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New Movie Shines Light on North Carolina’s Two Developmental Disability Crises

Winston-Salem, NC (March 6, 2023) -  “UNMET: North Carolina's Two Developmental Disability Crises,” a film commissioned by the North Carolina Council on Developmental Disabilities (NCCDD), will be screened on March 9, 2023 at 7pm at the ACE Theatre Complex at 1533 South Main St., Winston-Salem, NC.

The 25-minute film shows the real-life situations of individuals with developmental disabilities living in North Carolina and what their needs look like when unmet.

Many individuals living with intellectual and other developmental disabilities (I/DD) who qualify for services in the state are waiting for funding from the North Carolina General Assembly to become available. These individuals are placed on a waiting list called the Registry of Unmet Needs (RUN). There are currently approximately 16,000 people on the waitlist, and many have to wait for over 10 years for essential services. 

In addition, many people with I/DD need daily support such as physical assistance, bathing, cooking, and more to live in their homes and community safely. This assistance is provided by Direct Support Professionals (DSPs). With DSPs earning an average of approximately $13 an hour in our state, many North Carolinians with I/DD find it impossible to find the staff for necessary services.  Nationally, a 2022 report by ANCOR found 63% of providers are discontinuing programs and services due to insufficient staffing.

“These are two long-simmering crises that we have to meet now,” said Talley Wells, Executive Director of the North Carolina Council on Developmental Disabilities.  “The Unmet film brings viewers inside the homes of North Carolina families and people with I/DD to see what our neighbors are experiencing due to the waitlist and workforce shortage.” 

Winston-Salem native, Bryan Dooley, appointed by Governor Cooper to the NCCDD and its current Chairperson, is among those featured in the film. “We hope that, while the General Assembly is in session, our state leaders will respond to these crises with bold action to support us. People with I/DD, when receiving adequate supports and services, can be productive, engaged citizens in their communities, and we can contribute to our society.”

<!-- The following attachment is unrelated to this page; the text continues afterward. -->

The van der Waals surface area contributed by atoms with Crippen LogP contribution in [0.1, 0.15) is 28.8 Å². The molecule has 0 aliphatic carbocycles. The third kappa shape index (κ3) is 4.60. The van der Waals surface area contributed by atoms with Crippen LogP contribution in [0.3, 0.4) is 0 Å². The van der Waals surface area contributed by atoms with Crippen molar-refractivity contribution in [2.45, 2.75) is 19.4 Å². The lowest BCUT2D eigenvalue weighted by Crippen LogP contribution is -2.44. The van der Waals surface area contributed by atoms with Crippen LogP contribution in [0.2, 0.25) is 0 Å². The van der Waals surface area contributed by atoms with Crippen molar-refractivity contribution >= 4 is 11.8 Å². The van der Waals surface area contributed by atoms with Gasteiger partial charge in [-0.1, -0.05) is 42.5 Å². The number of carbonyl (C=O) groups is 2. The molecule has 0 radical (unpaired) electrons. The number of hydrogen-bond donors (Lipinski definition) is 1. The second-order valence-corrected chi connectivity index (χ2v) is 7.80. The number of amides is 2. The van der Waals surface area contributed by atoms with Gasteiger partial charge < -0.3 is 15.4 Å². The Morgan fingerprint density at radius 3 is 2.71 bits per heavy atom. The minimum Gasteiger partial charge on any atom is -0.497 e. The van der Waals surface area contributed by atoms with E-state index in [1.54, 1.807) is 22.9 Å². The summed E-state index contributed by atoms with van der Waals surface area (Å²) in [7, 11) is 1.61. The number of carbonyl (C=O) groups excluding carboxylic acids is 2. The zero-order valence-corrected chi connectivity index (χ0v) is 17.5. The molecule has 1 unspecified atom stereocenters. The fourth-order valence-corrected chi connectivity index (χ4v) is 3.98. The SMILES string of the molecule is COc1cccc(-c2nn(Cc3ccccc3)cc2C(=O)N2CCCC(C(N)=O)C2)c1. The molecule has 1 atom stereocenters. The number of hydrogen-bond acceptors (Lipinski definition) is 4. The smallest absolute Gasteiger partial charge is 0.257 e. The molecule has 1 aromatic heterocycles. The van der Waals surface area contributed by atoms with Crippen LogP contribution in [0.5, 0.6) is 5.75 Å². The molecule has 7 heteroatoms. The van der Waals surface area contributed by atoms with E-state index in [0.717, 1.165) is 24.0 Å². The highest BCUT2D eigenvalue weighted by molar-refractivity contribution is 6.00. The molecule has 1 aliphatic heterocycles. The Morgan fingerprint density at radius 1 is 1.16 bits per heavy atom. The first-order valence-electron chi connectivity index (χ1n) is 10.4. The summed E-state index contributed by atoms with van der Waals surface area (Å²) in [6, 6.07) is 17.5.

The event includes a film viewing, a panel discussion, and a call to action for what people can do to bring attention and solutions to issues facing the I/DD community in North Carolina. Admission is free.

The agenda includes the following:

  • Special Performance: Chris Hendricks, NCCDD Policy Education Coordinator
  • Welcome: Mark Steele, Executive Director & Adrian Boone, Director of Operations at Solutions for Independence;
  • The Two Crises: Bryan Dooley, NCCDD Chairperson, & Dave Owen, I/DD In-Reach Transition Coordinator, Vaya Health;
  • Movie Screening: UNMET: North Carolina's Two Developmental Disability Crises;
  • Panel Discussion
    • Bill Donohue & Deb Woolard, NC Waiver Action Team
    • Scottie Rush, Community Support Professional (DSP)
    • Matt Potter, advocate and a person with I/DD on the waiting list
    • Sarah Potter, parent of a person with I/DD
    • Talley Wells, Executive Director, NCCDD (Facilitator)
  • Closing & Thank You

Spaces are limited. Register via Eventbrite: https://www.eventbrite.com/e/unmet-north-carolinas-two-developmental-disability-crises-tickets-559742975307


About the North Carolina Council on Developmental Disabilities: The North Carolina Council on Developmental Disabilities (NCCDD) works to assure that people with intellectual and other developmental disabilities (I/DD) and their families participate in the design of, and have access to needed community services, individualized supports and other forms of assistance that promote self-determination, independence, productivity and inclusion in all areas of community life. Through its Five-Year Plan, the Council identifies and funds innovative projects and initiatives that promote the goals of the Developmental Disabilities Assistance and Bill of Rights Act (DD Act) for all North Carolinians.


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North Carolina Council on Developmental Disabilities

Office Hours: 9AM-4PM Monday-Friday
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This project was supported, in part by grant number 2001NCSCDD-02, from the U.S. Administration for Community Living, Department of Health and Human Services, Washington, D.C. 20201. Grantees undertaking projects with government sponsorship are encouraged to express freely their findings and conclusions. Points of view or opinions do not, therefore, necessarily represent official ACL policy.

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